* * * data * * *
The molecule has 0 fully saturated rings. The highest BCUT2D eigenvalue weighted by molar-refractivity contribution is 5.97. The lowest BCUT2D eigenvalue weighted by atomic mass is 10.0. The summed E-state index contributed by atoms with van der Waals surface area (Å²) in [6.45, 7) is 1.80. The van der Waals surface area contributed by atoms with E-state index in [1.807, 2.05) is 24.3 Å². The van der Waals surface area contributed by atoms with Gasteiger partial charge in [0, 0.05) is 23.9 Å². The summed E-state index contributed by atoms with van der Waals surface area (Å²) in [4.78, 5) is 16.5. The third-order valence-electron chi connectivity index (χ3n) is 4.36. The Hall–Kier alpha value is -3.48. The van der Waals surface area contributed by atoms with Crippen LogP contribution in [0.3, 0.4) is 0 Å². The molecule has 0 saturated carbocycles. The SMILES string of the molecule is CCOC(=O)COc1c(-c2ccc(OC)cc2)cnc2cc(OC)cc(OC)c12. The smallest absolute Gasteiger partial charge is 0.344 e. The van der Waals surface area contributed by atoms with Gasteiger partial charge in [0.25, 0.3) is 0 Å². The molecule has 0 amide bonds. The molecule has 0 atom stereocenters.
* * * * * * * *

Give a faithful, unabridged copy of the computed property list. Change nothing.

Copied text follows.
The molecule has 0 fully saturated rings. The highest BCUT2D eigenvalue weighted by molar-refractivity contribution is 5.97. The lowest BCUT2D eigenvalue weighted by atomic mass is 10.0. The summed E-state index contributed by atoms with van der Waals surface area (Å²) in [6.45, 7) is 1.80. The van der Waals surface area contributed by atoms with E-state index in [1.807, 2.05) is 24.3 Å². The van der Waals surface area contributed by atoms with Gasteiger partial charge in [0, 0.05) is 23.9 Å². The summed E-state index contributed by atoms with van der Waals surface area (Å²) in [4.78, 5) is 16.5. The third-order valence-electron chi connectivity index (χ3n) is 4.36. The Hall–Kier alpha value is -3.48. The van der Waals surface area contributed by atoms with Crippen LogP contribution in [0.3, 0.4) is 0 Å². The molecule has 0 saturated carbocycles. The SMILES string of the molecule is CCOC(=O)COc1c(-c2ccc(OC)cc2)cnc2cc(OC)cc(OC)c12. The smallest absolute Gasteiger partial charge is 0.344 e. The van der Waals surface area contributed by atoms with Gasteiger partial charge in [0.25, 0.3) is 0 Å². The molecule has 0 amide bonds. The molecule has 0 atom stereocenters.